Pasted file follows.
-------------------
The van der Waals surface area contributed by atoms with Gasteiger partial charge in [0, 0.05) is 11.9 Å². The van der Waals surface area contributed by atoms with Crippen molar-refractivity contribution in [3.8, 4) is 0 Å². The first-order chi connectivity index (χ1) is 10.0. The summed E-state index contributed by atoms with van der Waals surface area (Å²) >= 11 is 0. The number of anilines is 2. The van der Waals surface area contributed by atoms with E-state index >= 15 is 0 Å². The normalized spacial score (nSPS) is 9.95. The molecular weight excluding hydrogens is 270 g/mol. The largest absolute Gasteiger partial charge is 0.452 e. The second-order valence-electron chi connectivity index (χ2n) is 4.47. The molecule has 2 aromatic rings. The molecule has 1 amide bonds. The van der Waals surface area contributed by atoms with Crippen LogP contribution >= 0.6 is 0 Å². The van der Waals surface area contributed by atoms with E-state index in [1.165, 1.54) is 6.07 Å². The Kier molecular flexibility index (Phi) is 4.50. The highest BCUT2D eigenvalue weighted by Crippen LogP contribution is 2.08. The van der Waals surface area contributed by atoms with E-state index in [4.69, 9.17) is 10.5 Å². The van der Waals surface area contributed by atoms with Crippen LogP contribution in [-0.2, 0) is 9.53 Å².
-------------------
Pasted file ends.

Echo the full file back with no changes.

The van der Waals surface area contributed by atoms with Gasteiger partial charge in [0, 0.05) is 11.9 Å². The van der Waals surface area contributed by atoms with Crippen molar-refractivity contribution in [3.8, 4) is 0 Å². The first-order chi connectivity index (χ1) is 10.0. The summed E-state index contributed by atoms with van der Waals surface area (Å²) >= 11 is 0. The number of anilines is 2. The van der Waals surface area contributed by atoms with E-state index >= 15 is 0 Å². The normalized spacial score (nSPS) is 9.95. The molecular weight excluding hydrogens is 270 g/mol. The largest absolute Gasteiger partial charge is 0.452 e. The second-order valence-electron chi connectivity index (χ2n) is 4.47. The molecule has 2 aromatic rings. The molecule has 1 amide bonds. The van der Waals surface area contributed by atoms with Crippen LogP contribution >= 0.6 is 0 Å². The van der Waals surface area contributed by atoms with E-state index in [1.165, 1.54) is 6.07 Å². The Kier molecular flexibility index (Phi) is 4.50. The highest BCUT2D eigenvalue weighted by Crippen LogP contribution is 2.08. The van der Waals surface area contributed by atoms with E-state index in [4.69, 9.17) is 10.5 Å². The van der Waals surface area contributed by atoms with Crippen LogP contribution in [-0.2, 0) is 9.53 Å².